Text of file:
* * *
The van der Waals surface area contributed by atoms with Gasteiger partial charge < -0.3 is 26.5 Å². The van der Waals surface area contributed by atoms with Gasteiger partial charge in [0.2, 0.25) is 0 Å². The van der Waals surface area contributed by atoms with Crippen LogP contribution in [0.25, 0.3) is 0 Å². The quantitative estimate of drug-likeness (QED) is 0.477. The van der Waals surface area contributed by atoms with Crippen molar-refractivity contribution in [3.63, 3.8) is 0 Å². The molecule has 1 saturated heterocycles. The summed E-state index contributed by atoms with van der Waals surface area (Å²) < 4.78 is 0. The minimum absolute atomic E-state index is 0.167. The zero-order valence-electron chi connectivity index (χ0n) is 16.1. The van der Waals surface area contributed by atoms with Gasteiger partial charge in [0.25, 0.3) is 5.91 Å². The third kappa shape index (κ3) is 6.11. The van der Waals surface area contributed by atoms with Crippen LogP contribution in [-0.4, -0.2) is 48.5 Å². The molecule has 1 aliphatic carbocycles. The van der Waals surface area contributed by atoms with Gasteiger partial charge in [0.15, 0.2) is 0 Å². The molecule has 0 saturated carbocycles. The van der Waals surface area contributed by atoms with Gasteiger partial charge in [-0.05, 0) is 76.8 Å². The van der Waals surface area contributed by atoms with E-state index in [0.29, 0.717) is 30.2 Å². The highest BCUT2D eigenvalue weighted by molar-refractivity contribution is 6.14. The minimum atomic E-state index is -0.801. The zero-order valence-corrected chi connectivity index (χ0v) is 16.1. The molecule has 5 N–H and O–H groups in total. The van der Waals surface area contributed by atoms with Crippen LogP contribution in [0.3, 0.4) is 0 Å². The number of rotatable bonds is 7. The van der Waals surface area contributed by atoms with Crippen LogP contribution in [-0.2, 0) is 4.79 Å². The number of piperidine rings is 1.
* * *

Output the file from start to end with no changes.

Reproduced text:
The van der Waals surface area contributed by atoms with Gasteiger partial charge < -0.3 is 26.5 Å². The van der Waals surface area contributed by atoms with Gasteiger partial charge in [0.2, 0.25) is 0 Å². The van der Waals surface area contributed by atoms with Crippen LogP contribution in [0.25, 0.3) is 0 Å². The quantitative estimate of drug-likeness (QED) is 0.477. The van der Waals surface area contributed by atoms with Crippen molar-refractivity contribution in [3.63, 3.8) is 0 Å². The molecule has 1 saturated heterocycles. The summed E-state index contributed by atoms with van der Waals surface area (Å²) < 4.78 is 0. The minimum absolute atomic E-state index is 0.167. The zero-order valence-electron chi connectivity index (χ0n) is 16.1. The van der Waals surface area contributed by atoms with Gasteiger partial charge in [0.25, 0.3) is 5.91 Å². The third kappa shape index (κ3) is 6.11. The van der Waals surface area contributed by atoms with Crippen LogP contribution in [-0.4, -0.2) is 48.5 Å². The molecule has 1 aliphatic carbocycles. The van der Waals surface area contributed by atoms with Gasteiger partial charge in [0.15, 0.2) is 0 Å². The molecule has 0 saturated carbocycles. The van der Waals surface area contributed by atoms with Gasteiger partial charge in [-0.05, 0) is 76.8 Å². The van der Waals surface area contributed by atoms with E-state index in [0.29, 0.717) is 30.2 Å². The highest BCUT2D eigenvalue weighted by molar-refractivity contribution is 6.14. The minimum atomic E-state index is -0.801. The zero-order valence-corrected chi connectivity index (χ0v) is 16.1. The molecule has 5 N–H and O–H groups in total. The van der Waals surface area contributed by atoms with Crippen LogP contribution in [0.3, 0.4) is 0 Å². The number of rotatable bonds is 7. The van der Waals surface area contributed by atoms with Crippen LogP contribution in [-0.2, 0) is 4.79 Å². The number of piperidine rings is 1.